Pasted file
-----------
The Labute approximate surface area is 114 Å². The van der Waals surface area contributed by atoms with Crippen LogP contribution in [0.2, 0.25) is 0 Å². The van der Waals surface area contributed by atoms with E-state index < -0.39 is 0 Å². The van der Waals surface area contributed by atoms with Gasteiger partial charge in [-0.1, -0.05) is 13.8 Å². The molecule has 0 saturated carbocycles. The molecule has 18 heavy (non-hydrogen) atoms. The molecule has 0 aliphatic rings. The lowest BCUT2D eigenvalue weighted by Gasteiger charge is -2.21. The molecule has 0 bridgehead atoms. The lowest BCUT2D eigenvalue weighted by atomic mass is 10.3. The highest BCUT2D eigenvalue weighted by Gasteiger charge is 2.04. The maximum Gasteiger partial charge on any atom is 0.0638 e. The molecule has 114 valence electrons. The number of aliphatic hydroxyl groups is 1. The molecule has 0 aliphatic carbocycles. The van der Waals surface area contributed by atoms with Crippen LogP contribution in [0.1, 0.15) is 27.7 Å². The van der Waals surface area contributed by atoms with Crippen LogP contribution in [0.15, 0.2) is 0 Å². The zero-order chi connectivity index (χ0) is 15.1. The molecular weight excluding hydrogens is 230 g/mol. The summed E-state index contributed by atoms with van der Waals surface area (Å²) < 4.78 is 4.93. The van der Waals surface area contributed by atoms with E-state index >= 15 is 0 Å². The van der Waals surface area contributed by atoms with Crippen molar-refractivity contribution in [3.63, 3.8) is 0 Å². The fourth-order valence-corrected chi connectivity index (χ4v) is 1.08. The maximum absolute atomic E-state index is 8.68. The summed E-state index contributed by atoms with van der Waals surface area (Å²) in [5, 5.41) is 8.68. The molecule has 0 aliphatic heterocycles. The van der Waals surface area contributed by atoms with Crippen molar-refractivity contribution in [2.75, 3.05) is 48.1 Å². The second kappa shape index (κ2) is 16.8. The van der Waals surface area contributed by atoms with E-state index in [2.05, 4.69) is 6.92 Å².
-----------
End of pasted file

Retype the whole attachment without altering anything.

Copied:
The Labute approximate surface area is 114 Å². The van der Waals surface area contributed by atoms with Crippen LogP contribution in [0.2, 0.25) is 0 Å². The van der Waals surface area contributed by atoms with E-state index < -0.39 is 0 Å². The van der Waals surface area contributed by atoms with Gasteiger partial charge in [-0.1, -0.05) is 13.8 Å². The molecule has 0 saturated carbocycles. The molecule has 18 heavy (non-hydrogen) atoms. The molecule has 0 aliphatic rings. The lowest BCUT2D eigenvalue weighted by Gasteiger charge is -2.21. The molecule has 0 bridgehead atoms. The lowest BCUT2D eigenvalue weighted by atomic mass is 10.3. The highest BCUT2D eigenvalue weighted by Gasteiger charge is 2.04. The maximum Gasteiger partial charge on any atom is 0.0638 e. The molecule has 114 valence electrons. The number of aliphatic hydroxyl groups is 1. The molecule has 0 aliphatic carbocycles. The van der Waals surface area contributed by atoms with Crippen LogP contribution in [0.1, 0.15) is 27.7 Å². The van der Waals surface area contributed by atoms with Crippen LogP contribution in [0.15, 0.2) is 0 Å². The zero-order chi connectivity index (χ0) is 15.1. The molecular weight excluding hydrogens is 230 g/mol. The summed E-state index contributed by atoms with van der Waals surface area (Å²) < 4.78 is 4.93. The van der Waals surface area contributed by atoms with E-state index >= 15 is 0 Å². The van der Waals surface area contributed by atoms with Crippen molar-refractivity contribution in [3.63, 3.8) is 0 Å². The fourth-order valence-corrected chi connectivity index (χ4v) is 1.08. The maximum absolute atomic E-state index is 8.68. The summed E-state index contributed by atoms with van der Waals surface area (Å²) in [5, 5.41) is 8.68. The molecule has 0 aliphatic heterocycles. The van der Waals surface area contributed by atoms with Crippen molar-refractivity contribution in [2.75, 3.05) is 48.1 Å². The second kappa shape index (κ2) is 16.8. The van der Waals surface area contributed by atoms with E-state index in [2.05, 4.69) is 6.92 Å².